Developments after local polls spur greater concern about Turkey - Merkel

German Chancellor Angela Merkel said Turkey’s political turmoil since the March 31 local elections had not made the country’s EU bid more likely, but instead led to greater concerns, BBC Turkish reported on Thursday.

“The current developments after the local elections do not make it more likely that Turkey will join the European Union. On the contrary, they lead to general concerns about developments in Turkey,” the German chancellor said in an interview with German journalists.

In local polls on March 31, Turkey’s ruling Justice and Development Party (AKP) suffered major blows, as it lost control of Turkey’s most populous cities, including Istanbul and Ankara. 

The AKP challenged the Istanbul mayoral vote, citing severe electoral fraud, and Turkey’s election council last week annulled the Istanbul vote and scheduled an election rerun on June 23.

In southern and eastern provinces of Turkey, some elected mayors of the predominantly Kurdish Democratic People’s Party were denied authorisation for being dismissed from public sector jobs during a two-year emergency rule declared after a failed coup attempt in 2016. Under the emergency rule, the Turkish government had previously replaced more than 90 mayors of the HDP elected in 2014 with appointed mayors. 

Following local elections, both European bodies and EU officials called on the AKP and the Turkish President Recep Tayyip Erdoğan to respect election results. 

“I have always said that I have not foreseen full membership of Turkey possible. The negotiations have been continuing open-ended. I have always talked about a special relationship with a country that is so important for us,” Merkel said.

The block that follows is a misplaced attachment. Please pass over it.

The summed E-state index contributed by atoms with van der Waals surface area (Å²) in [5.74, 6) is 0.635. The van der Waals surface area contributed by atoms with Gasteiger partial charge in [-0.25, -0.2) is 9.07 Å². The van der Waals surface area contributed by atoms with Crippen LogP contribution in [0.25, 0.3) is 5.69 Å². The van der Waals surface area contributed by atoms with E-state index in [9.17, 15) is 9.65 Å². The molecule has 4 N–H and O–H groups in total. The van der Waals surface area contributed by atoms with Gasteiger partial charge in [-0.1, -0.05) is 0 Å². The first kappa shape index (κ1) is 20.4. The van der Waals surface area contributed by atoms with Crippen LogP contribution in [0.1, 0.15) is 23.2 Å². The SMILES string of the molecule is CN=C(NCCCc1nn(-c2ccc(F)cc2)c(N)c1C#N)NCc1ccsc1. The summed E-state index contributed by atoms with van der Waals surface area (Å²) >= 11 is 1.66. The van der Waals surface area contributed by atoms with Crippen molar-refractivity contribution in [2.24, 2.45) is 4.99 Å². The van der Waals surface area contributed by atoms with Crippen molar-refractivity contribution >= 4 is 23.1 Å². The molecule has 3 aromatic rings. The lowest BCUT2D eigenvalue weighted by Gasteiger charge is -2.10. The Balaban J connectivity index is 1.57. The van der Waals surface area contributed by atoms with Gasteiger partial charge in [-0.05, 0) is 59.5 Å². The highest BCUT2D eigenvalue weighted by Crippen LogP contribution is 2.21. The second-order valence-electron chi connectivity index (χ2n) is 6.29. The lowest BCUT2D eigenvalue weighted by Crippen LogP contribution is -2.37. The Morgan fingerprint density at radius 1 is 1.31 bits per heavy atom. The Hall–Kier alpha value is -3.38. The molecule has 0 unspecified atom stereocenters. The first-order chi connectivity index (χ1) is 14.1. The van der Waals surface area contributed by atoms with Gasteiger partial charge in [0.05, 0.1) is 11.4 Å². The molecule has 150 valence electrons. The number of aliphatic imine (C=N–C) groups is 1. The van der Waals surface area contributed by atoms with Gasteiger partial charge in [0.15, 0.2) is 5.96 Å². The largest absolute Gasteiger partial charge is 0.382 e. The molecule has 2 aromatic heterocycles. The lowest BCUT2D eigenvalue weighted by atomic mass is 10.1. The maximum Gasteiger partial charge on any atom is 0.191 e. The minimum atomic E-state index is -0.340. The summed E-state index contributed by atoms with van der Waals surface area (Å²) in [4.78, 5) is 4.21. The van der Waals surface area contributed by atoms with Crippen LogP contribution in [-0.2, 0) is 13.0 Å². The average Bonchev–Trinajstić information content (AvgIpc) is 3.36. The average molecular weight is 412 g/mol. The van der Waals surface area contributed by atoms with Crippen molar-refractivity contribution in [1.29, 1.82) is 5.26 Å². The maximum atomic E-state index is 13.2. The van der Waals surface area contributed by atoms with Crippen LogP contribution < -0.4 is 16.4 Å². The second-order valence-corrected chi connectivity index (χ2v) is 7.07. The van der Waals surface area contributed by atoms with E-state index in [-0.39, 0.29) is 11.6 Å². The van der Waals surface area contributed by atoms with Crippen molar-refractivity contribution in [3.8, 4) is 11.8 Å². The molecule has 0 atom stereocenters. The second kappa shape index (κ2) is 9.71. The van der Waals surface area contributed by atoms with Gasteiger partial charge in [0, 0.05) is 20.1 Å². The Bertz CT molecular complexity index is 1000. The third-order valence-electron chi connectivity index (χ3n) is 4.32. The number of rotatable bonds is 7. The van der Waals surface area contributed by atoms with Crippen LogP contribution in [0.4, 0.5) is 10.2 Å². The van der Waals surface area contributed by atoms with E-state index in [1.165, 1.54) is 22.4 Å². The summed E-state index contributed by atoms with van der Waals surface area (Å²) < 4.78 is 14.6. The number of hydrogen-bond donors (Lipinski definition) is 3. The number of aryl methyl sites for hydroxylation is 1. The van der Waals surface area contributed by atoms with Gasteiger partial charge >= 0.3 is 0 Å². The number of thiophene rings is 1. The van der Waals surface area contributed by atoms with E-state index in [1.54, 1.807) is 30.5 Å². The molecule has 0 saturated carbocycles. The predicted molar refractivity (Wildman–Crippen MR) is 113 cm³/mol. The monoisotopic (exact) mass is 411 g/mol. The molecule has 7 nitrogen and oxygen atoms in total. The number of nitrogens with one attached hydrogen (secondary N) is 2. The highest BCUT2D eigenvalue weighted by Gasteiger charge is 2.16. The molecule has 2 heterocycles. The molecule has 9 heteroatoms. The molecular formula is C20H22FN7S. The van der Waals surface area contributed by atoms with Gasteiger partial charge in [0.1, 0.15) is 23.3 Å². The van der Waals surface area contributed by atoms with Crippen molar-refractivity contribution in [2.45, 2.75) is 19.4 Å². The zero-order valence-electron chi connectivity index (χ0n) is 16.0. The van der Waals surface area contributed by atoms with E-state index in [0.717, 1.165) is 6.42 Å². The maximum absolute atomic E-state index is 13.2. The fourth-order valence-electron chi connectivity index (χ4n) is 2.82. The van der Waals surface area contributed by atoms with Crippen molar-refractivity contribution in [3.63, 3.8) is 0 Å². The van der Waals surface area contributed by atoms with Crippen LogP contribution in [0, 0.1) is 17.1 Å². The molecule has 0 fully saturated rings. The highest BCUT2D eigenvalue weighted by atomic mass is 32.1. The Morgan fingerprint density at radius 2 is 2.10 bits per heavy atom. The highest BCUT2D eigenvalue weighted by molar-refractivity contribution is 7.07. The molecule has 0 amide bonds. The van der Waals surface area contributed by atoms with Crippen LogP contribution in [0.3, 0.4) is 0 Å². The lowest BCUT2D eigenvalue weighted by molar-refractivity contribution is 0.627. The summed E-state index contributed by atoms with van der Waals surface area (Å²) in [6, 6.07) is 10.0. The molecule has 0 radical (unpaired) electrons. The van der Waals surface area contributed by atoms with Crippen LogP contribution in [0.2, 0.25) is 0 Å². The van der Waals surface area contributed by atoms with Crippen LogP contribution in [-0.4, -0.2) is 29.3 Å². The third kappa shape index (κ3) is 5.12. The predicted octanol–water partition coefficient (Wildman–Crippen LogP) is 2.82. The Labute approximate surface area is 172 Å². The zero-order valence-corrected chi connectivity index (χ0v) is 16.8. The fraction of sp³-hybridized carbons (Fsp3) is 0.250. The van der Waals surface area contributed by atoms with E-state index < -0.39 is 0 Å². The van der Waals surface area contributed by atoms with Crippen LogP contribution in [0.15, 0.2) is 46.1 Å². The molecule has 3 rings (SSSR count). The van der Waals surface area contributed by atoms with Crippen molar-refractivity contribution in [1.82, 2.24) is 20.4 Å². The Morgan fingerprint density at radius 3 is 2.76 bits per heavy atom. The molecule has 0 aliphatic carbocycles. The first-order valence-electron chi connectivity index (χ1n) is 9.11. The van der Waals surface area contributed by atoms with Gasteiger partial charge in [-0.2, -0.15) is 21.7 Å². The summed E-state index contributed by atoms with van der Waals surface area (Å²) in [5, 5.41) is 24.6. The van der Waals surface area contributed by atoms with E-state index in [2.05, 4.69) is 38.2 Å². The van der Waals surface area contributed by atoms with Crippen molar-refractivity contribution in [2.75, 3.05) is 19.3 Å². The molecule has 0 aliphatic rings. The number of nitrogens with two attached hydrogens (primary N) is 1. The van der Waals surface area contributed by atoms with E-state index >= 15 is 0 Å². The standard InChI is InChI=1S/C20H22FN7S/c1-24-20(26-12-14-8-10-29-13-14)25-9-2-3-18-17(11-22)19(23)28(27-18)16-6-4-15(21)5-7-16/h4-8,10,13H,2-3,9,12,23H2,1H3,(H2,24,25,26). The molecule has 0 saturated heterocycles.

According to Merkel, Turkey and European countries differ in political values, but are tied with common interests, including the war in Syria and the struggle against Islamist terrorism. 

Official accession negotiations between Turkey and the EU started in 2005, but talks have slowed in recent years, over concerns on Ankara’s drift away from democratic values. In March, the European Parliament called on EU leaders to formally suspend Turkey's accession talks. Manfred Weber, the lead candidate to become the new president of the European Commission in October, also supports ending accession negotiations with Turkey. 

Turkish Foreign Minister Mevlüt Çavuşoğlu said this week that Ankara had no doubt that Turkey’s EU process could be put back on track and called on EU leaders to restart accession negotiations.

Related Articles

مقالات ذات صلة

İlgili yazılar